Environmental Artist : Hayao Miyazaki
Few have had such an impact on the film industry, the animation industry, and had such a clear environmentalist message as Japanese animator/animation director Hayao Miyazaki. The beautiful watercolor backgrounds and scnenery of his films is legendary and demonstrates a real appreciation of nature right off the bat. Also, most of his films have as a central conflict the foolish destruction of the environment by humans, with the protagonist usually being a strong proponent for defending this nature.
plot: Humans are cutting down the forest to run their forge. In doing so, they are angering the gods of the forest. The main character Ashitaka is cursed with a mark left on him by a boar-god who was slowly dying (“poisoned”) of a bullet wound. In this film, the avarice and artificial weaponry of man is concretized as being poisonus and corruptive, while nature is divine and full of wonder.
Nausicaa of the Valley of the Wind
Of all his films, this might be Miyazaki’s most obviously environmentalist-themed movie. Set in a post apocalyptic world where nature has retaliated to the wars of man with deadly forest spreading poisonous spores, humans are forced to wear breathing masks and one colony takes refuge in a valley where the wind cannot carry the infectious spores. Nausicaa, the main character, grows her own forbidden garden where she proves that with care and the right environment, the once poisonous plants return to their harmless states. It cannot be overstated how simple this message is and how true it still rings today: Nature is not inherently poisonous. It is a beautiful system that moderates and balances itself, and by meddling and abusing this world, we render it hostile and poisonous. I appreciate the message that should we return to a harmony with nature, it could easily revert to a healthy equilibrium, we just have to take that first step!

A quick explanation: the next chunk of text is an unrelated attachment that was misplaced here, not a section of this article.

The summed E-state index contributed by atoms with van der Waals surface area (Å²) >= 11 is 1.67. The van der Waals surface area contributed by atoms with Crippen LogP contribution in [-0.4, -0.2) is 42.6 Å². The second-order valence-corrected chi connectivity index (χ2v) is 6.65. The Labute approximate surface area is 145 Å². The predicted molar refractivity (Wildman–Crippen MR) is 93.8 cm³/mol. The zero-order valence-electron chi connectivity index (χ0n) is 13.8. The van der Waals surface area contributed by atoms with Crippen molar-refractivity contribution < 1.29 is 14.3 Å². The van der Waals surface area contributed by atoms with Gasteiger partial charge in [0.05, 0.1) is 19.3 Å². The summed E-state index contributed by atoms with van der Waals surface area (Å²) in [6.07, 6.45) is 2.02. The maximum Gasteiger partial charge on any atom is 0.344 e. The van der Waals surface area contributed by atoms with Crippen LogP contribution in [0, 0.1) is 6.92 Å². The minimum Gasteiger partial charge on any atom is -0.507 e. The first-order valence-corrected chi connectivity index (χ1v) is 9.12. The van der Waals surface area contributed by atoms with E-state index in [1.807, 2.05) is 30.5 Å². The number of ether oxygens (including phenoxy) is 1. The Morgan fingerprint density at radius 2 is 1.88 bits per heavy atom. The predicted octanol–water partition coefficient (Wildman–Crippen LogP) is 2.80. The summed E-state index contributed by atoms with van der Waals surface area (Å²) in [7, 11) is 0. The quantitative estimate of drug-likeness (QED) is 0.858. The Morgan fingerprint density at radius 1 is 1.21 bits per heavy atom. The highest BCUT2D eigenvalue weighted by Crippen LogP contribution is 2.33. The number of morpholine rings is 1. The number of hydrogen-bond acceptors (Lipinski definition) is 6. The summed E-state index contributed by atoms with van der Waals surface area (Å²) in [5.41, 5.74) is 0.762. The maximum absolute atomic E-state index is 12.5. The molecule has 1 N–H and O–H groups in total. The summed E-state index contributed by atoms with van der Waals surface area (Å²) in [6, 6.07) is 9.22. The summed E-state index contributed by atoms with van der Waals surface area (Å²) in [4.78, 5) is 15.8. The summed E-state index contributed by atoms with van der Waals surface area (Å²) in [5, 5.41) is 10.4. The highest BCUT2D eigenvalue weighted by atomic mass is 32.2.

Castle in the Sky
Again, more anti-war than environmentalism, but same thing: foolishness of man knows no bounds, and it eventually affects all of us, not just those on the war front. Howl, a magician, offers Sophie an entire meadow of flowers. It is untouched and beautiful, but, one day, the war ships that Howl goes off to fight in a distant land appear floating over the fields of flowers.
Castle In the Sky
This one does include an antagonistic militarist antagonist, and a general anti-war message, but it also contains subtle scenes that hint at a respect towards nature. At one point, the two main characters crash land on a floating castle, and one of the guardian robots gently moves their ship to protect a nearby nest of baby birds. It is an interesting because this robot, originally a tool or pure destruction, shows more compassion for the tiny lives of birds than most humans.
This intangible quality discussed in Castle in the Sky, this ever present nod to nature as almost an ever present main character is what, in this writer’s opinion, gives most of Miyazaki’s films such charm, among other things. And whether he’s being subtle or blatant with his message, you can’t help but leave each of his movies with just a little bit more wonder in your heart for this Earth we take for granted.